As Grunski pointed out, “Someone could just as easily purchase SIM cards, prepaid cell phones and two-way radios anywhere and bring them into the United States to use here.” It would be difficult to restrict prepaid SIM card imports: How could anyone tell if the SIM in a phone carried by an arriving visitor is prepaid or postpaid? More likely, if this bill passes, it would be followed by US efforts to establish an international “security” (read, “surveillance”) standard against sales of prepaid SIM cards or cell phones anywhere in the world. Too many police states already restrict the sale of SIM cards or require elaborate ID verification. We’ve come to regard the free availability of prepaid SIM cards, without ID or other red tape, as one of the barometers of the real degree of freedom of speech in a country. We don’t need the USA leading a race to the bottom on this issue.
The real consequences of this bill wouldn’t be to prevent terrorism or crime but to facilitate surveillance — effectively extending CALEA to the prepaid wireless phone industry — and guilt by association. Anyone who wants to know where that leads need look no further than the mistaken arrest, detention, and deportation of Mohammed Haneef.
When he left the UK to take a position as a physician in Australia’s government health service, Dr. Haneef gave his UK SIM card, which had some remaining credit on it, to a cousin. A year later, based solely on what the police eventually admitted was a mistake about how the SIM card originally purchased by Dr. Haneef had been used, he was arrested, held without charges and interrogated for 12 days, and forced to leave Australia. He was never charged with any crime, and after years of legal appeals (during which time he had, of course, lost his job in Australia), the Australian police admitted it had all been a “mistake” and his Australian visa and work permitted were reinstated. All of this as a result of Dr, Haneef having been the original purchaser of record of the SIM card.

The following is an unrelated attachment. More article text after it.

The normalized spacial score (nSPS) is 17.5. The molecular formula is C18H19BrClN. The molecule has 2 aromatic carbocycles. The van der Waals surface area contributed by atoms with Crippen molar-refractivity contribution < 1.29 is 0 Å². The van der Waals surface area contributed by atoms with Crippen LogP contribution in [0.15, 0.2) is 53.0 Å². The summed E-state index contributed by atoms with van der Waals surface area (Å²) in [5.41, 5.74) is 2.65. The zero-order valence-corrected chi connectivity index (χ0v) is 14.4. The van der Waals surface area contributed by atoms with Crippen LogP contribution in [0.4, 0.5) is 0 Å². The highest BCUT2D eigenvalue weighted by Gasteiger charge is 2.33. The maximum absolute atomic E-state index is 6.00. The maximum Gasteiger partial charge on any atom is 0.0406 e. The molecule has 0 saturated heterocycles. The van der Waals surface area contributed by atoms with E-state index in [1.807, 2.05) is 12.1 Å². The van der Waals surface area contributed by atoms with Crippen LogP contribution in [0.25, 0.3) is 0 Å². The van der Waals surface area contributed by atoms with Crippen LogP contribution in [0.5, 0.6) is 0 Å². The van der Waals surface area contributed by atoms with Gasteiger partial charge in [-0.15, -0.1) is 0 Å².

Even in the USA, the majority of new cell phone subscriptions are prepaid. Worldwide, the majority of all phone numbers correspond to prepaid cell phone SIM cards. Prepaid cellular phone service has made telecommunications financially accessible to billions of people who could never afford it before. Having a prepaid cell phone or SIM card is not, and should not be regarded as, deviant or suspicious. Whether or not the NSA likes it, it’s the norm in the world, and increasingly the norm in the USA as well. Along with Internet and VOIP anonymity and surveillance, prepaid cell phone anonymity and surveillance are central to the future of debates about our freedom to communicate without Big Brother listening in.
Within our lifetimes, technology will advance well beyond this stupidity. He’s getting a little old, but I’m sure even the braindead Schumer will live to see that…Doesn’t Schumer see how his idiocy is just breeding smarter terrorists and criminals???…*AND*, look at the 2 sponsors of this bill: A “democrat” from NY, & a “republican” from TX!….God, the ghost of BUSHPUPPET,JUNIOR rides again….
Is this a backdoor discovery proces to identify illegal immigrants?
Around a year ago, China implemented a new, real-name registration system for cell phone SIM cards. The idea was that anyone buying a new SIM card (in other words, a new number) for their mobile phone would have to provide their real name and state ID number on their registration documents. The government even forced smaller enterprises like newspaper stands to stop selling SIM cards until they had been trained in the new procedures. For an old number you already bought, the network stopped some functions (e.g. international calls) and force you to register your own name at their service center.